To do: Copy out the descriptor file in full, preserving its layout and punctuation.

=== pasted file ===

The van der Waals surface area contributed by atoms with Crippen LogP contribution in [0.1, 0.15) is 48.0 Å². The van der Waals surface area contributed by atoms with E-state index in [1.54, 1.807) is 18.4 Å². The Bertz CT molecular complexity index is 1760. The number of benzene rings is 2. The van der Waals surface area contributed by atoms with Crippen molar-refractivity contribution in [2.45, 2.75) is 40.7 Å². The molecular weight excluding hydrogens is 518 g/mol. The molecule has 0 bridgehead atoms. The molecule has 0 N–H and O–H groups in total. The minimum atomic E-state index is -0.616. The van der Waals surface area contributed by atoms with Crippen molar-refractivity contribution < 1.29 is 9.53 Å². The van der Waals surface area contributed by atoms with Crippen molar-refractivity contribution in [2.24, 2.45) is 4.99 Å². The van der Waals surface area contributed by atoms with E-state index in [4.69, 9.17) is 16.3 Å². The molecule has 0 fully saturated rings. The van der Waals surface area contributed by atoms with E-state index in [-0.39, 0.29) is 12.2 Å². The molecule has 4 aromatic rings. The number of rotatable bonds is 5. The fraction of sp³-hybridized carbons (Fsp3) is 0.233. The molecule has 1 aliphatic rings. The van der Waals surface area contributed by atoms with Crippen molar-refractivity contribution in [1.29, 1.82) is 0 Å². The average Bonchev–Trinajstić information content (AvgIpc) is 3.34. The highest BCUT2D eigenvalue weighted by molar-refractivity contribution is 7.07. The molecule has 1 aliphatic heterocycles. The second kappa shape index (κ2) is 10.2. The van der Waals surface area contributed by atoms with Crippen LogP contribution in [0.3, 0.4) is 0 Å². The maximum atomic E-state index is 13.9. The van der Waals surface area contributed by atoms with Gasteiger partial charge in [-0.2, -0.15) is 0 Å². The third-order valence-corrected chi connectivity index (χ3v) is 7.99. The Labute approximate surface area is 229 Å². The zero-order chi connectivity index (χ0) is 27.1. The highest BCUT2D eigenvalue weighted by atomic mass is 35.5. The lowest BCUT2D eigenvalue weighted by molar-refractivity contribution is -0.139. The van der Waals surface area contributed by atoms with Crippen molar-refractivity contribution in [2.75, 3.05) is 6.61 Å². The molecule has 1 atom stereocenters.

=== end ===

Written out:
The van der Waals surface area contributed by atoms with Crippen LogP contribution in [0.1, 0.15) is 48.0 Å². The van der Waals surface area contributed by atoms with E-state index in [1.54, 1.807) is 18.4 Å². The Bertz CT molecular complexity index is 1760. The number of benzene rings is 2. The van der Waals surface area contributed by atoms with Crippen molar-refractivity contribution in [2.45, 2.75) is 40.7 Å². The molecular weight excluding hydrogens is 518 g/mol. The molecule has 0 bridgehead atoms. The molecule has 0 N–H and O–H groups in total. The minimum atomic E-state index is -0.616. The van der Waals surface area contributed by atoms with Crippen molar-refractivity contribution < 1.29 is 9.53 Å². The van der Waals surface area contributed by atoms with Crippen molar-refractivity contribution in [2.24, 2.45) is 4.99 Å². The van der Waals surface area contributed by atoms with E-state index in [4.69, 9.17) is 16.3 Å². The molecule has 0 fully saturated rings. The van der Waals surface area contributed by atoms with E-state index in [-0.39, 0.29) is 12.2 Å². The molecule has 4 aromatic rings. The number of rotatable bonds is 5. The fraction of sp³-hybridized carbons (Fsp3) is 0.233. The molecule has 1 aliphatic rings. The van der Waals surface area contributed by atoms with Crippen molar-refractivity contribution in [1.29, 1.82) is 0 Å². The average Bonchev–Trinajstić information content (AvgIpc) is 3.34. The highest BCUT2D eigenvalue weighted by molar-refractivity contribution is 7.07. The molecule has 1 aliphatic heterocycles. The second kappa shape index (κ2) is 10.2. The van der Waals surface area contributed by atoms with Crippen LogP contribution in [0.3, 0.4) is 0 Å². The maximum atomic E-state index is 13.9. The van der Waals surface area contributed by atoms with Gasteiger partial charge in [-0.2, -0.15) is 0 Å². The third-order valence-corrected chi connectivity index (χ3v) is 7.99. The Labute approximate surface area is 229 Å². The zero-order chi connectivity index (χ0) is 27.1. The highest BCUT2D eigenvalue weighted by atomic mass is 35.5. The lowest BCUT2D eigenvalue weighted by molar-refractivity contribution is -0.139. The van der Waals surface area contributed by atoms with Crippen molar-refractivity contribution in [2.75, 3.05) is 6.61 Å². The molecule has 1 atom stereocenters.